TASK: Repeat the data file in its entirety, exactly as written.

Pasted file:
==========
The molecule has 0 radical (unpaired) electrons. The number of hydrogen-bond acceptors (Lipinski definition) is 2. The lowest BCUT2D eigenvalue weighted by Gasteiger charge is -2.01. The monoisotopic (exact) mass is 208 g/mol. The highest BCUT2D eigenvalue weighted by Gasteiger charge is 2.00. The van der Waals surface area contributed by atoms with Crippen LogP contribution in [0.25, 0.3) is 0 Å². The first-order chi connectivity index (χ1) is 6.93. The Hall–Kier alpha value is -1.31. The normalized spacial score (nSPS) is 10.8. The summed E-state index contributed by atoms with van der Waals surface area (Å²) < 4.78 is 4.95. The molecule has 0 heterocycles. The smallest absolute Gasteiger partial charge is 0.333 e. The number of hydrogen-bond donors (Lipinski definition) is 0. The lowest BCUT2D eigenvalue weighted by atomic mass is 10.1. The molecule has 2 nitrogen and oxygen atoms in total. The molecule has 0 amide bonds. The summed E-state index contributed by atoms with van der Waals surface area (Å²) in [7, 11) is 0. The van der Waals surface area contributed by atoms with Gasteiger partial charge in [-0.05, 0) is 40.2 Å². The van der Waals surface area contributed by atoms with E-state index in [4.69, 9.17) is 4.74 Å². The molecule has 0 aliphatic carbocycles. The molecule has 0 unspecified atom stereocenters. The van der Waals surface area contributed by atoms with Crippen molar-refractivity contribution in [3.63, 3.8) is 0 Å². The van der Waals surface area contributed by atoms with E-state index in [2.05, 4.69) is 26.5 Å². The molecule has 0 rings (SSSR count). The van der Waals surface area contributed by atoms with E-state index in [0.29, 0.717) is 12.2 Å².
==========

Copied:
The molecule has 0 radical (unpaired) electrons. The number of hydrogen-bond acceptors (Lipinski definition) is 2. The lowest BCUT2D eigenvalue weighted by Gasteiger charge is -2.01. The monoisotopic (exact) mass is 208 g/mol. The highest BCUT2D eigenvalue weighted by Gasteiger charge is 2.00. The van der Waals surface area contributed by atoms with Crippen LogP contribution in [0.25, 0.3) is 0 Å². The first-order chi connectivity index (χ1) is 6.93. The Hall–Kier alpha value is -1.31. The normalized spacial score (nSPS) is 10.8. The summed E-state index contributed by atoms with van der Waals surface area (Å²) < 4.78 is 4.95. The molecule has 0 heterocycles. The smallest absolute Gasteiger partial charge is 0.333 e. The number of hydrogen-bond donors (Lipinski definition) is 0. The lowest BCUT2D eigenvalue weighted by atomic mass is 10.1. The molecule has 2 nitrogen and oxygen atoms in total. The molecule has 0 amide bonds. The summed E-state index contributed by atoms with van der Waals surface area (Å²) in [7, 11) is 0. The van der Waals surface area contributed by atoms with Gasteiger partial charge in [-0.05, 0) is 40.2 Å². The van der Waals surface area contributed by atoms with E-state index in [4.69, 9.17) is 4.74 Å². The molecule has 0 aliphatic carbocycles. The molecule has 0 unspecified atom stereocenters. The van der Waals surface area contributed by atoms with Crippen molar-refractivity contribution in [3.63, 3.8) is 0 Å². The van der Waals surface area contributed by atoms with E-state index in [2.05, 4.69) is 26.5 Å². The molecule has 0 rings (SSSR count). The van der Waals surface area contributed by atoms with E-state index in [0.29, 0.717) is 12.2 Å².